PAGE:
Marion Nestle
Professor of Nutrition, Food Studies, and Public Health, NYU
02:19

What “Organic” Means

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With such a wide range of foods that are being called “organic” today, a nutritionist reminds us what the standards for the term truly are.

Marion Nestle

Marion Nestle is a consumer activist, nutritionist, and academic who specializes in the politics of food and dietary choice. Nestle received her BA, PhD, and MPH from the University of California, Berkeley. In 1988, Nestle was appointed Chair of New York University’s Steinhardt School of Nutrition, Food Studies, and Public Health. She held that position until 2004, when she became the Paulette Goddard Professor in the same department.

Nestle is the author of numerous books, including "Food Politics," which explored the way corporations influence our nutritional choices, and "What to Eat," an survey of how to navigate the modern American supermarket. Aside from her books and teaching, Nestle writes a popular blog for the Atlantic Food Channel. 

 

Transcript

QuestionWhat does organic mean?

Marion Nestle: Organic in the United States has a very precise meaning. It’s what the Department of Agriculture defines it as, and it defines it very precisely for plants as no genetic engineering, no irradiation, no fertilization with sewage sludge, no chemical fertilizers, or any of those kinds of things. It’s a very precise definition of what can and cannot go into a food that is called “organic.”

With animals, the definition is also quite precise. The animals have to be raised on organic feed, they have to have access to the outdoors, they can’t be treated with antibiotics or hormones and so forth. The rules are very long. And the places that produce those organic animals or plants are inspected to make sure that they are following the rules. So, that’s that system and to the extent that it works, it works pretty well. Most people think it works pretty well and there’s not an enormous amount of cheating going on because of the inspection system and because the organic producers know what the others are doing and so they turn each other in if there’s a problem. There’s not a lot of cheating going on.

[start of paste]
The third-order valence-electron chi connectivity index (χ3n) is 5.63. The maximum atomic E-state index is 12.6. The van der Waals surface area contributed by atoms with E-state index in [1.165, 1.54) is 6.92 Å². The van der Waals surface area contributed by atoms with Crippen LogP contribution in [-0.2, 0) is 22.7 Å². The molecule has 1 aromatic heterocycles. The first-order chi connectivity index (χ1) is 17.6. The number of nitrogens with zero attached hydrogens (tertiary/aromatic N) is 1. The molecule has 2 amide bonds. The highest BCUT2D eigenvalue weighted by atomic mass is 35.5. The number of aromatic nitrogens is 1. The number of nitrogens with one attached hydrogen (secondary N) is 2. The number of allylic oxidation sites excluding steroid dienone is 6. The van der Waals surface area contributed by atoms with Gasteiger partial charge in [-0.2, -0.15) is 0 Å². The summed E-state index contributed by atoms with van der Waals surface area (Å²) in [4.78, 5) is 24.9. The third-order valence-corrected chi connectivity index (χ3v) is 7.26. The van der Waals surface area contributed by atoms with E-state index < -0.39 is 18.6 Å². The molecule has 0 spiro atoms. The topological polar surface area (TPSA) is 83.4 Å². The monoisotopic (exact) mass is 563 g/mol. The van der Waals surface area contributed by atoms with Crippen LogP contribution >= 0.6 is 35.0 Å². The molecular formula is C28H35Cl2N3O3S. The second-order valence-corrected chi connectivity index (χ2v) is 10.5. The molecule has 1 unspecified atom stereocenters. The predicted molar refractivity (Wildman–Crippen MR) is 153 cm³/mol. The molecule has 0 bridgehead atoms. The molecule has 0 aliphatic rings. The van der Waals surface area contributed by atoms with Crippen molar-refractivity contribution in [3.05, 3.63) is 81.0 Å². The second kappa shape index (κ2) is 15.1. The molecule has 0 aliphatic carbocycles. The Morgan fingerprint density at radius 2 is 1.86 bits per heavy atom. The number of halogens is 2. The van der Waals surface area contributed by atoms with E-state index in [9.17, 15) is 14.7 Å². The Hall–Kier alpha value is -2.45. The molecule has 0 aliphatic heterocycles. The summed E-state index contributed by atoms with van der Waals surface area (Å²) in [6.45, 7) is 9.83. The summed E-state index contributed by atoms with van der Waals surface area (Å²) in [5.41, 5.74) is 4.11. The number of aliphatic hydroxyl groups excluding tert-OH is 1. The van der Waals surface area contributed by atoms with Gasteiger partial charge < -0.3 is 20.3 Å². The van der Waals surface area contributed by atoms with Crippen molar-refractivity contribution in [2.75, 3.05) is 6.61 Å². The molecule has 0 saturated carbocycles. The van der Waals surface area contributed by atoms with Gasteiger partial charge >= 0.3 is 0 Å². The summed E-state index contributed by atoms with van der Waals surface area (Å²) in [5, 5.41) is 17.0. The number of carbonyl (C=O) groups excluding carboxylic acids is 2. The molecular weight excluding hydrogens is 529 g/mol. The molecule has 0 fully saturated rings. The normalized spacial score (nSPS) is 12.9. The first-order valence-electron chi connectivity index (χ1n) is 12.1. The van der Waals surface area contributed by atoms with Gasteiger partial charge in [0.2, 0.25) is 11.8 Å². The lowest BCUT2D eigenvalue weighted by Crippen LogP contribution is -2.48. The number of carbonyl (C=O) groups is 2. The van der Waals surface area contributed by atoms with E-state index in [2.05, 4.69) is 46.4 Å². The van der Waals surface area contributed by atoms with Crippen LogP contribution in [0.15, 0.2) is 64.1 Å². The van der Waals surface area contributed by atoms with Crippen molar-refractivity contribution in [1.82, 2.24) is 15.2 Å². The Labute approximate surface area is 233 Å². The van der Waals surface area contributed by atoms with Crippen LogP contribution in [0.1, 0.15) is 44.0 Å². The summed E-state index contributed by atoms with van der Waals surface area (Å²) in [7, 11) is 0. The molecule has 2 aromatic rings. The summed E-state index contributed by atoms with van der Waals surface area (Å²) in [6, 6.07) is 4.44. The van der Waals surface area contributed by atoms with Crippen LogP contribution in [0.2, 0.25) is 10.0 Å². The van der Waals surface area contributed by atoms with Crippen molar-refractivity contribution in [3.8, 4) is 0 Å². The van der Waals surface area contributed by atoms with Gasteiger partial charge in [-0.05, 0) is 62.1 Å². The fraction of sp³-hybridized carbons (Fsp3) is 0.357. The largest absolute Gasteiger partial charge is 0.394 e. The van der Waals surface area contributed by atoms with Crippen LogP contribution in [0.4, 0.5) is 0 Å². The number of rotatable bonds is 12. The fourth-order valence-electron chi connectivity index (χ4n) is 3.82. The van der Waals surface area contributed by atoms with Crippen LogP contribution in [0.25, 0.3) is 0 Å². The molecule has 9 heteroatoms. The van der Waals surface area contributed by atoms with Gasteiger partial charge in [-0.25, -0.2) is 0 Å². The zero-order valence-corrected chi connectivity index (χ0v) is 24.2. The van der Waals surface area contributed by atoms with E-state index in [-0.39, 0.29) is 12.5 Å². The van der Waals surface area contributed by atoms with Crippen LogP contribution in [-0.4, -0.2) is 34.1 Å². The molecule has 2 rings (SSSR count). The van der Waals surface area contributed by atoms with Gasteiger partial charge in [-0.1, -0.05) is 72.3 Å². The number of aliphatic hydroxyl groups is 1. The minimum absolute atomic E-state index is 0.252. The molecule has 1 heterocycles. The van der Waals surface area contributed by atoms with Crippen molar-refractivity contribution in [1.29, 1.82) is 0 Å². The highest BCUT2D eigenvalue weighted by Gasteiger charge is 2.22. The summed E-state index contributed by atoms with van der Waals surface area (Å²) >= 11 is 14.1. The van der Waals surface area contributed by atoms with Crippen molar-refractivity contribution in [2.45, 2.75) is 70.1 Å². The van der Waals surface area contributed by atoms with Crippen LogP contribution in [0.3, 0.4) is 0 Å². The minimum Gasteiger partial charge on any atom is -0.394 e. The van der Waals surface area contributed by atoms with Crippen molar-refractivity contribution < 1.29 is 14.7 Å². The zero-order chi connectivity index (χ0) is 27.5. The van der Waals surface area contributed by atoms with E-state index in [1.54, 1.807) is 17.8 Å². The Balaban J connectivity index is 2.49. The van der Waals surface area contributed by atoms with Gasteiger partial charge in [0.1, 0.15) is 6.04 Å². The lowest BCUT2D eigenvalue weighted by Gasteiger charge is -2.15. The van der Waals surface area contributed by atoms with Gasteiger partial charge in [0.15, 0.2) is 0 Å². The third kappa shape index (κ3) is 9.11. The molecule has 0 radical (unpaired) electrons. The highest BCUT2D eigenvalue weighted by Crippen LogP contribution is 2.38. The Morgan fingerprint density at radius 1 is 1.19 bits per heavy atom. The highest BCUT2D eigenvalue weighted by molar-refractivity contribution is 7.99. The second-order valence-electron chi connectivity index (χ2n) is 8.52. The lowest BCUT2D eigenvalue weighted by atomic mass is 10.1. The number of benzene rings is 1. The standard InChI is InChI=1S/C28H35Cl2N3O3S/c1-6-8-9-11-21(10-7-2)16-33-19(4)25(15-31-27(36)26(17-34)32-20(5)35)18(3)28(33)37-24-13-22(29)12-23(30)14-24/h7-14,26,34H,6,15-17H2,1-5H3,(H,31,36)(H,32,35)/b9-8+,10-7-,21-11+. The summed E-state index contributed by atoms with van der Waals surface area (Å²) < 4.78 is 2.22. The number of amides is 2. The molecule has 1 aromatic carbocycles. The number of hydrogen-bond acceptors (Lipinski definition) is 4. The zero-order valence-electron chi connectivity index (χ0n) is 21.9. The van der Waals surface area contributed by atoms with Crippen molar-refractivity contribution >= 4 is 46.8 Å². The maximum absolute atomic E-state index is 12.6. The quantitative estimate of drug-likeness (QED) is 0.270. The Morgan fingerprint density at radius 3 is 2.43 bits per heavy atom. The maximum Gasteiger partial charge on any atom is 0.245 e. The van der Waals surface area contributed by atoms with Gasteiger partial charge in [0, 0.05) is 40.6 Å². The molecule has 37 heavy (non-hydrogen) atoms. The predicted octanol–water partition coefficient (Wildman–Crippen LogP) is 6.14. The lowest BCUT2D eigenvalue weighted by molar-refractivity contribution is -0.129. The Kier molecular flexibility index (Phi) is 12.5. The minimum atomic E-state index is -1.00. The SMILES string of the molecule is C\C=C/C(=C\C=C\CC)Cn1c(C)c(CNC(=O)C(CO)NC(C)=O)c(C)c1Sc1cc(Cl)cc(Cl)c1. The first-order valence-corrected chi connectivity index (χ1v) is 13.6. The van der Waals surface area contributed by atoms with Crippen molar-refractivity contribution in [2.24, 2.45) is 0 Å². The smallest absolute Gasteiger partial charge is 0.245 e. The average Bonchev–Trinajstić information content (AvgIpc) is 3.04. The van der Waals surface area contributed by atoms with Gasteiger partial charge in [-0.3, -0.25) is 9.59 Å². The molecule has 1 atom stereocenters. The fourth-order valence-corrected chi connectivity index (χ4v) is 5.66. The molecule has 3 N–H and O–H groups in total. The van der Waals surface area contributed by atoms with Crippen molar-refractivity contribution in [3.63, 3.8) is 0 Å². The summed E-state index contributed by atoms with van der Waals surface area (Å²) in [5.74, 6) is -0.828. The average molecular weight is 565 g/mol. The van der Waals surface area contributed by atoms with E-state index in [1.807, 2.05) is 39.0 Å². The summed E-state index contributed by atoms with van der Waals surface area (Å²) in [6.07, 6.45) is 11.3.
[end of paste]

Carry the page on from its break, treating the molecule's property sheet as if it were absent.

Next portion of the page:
But with that said, a lot of people feel that the organic rules are not strong enough, that they really don’t deal in particular with the ability of animals to be outdoors just because they have access to the outdoors doesn’t mean they are actually outdoors. That’s a big loophole. And also, there’s no requirement for sustainability. So, you can have industrial organic agriculture that is just as devastating to land, sea, and air and climate as industrial anything else. And that’s, I think, a problem.

I think the Department of Agriculture is looking at ways to strengthening the organic rules and ways to make sure that they are kept honest.


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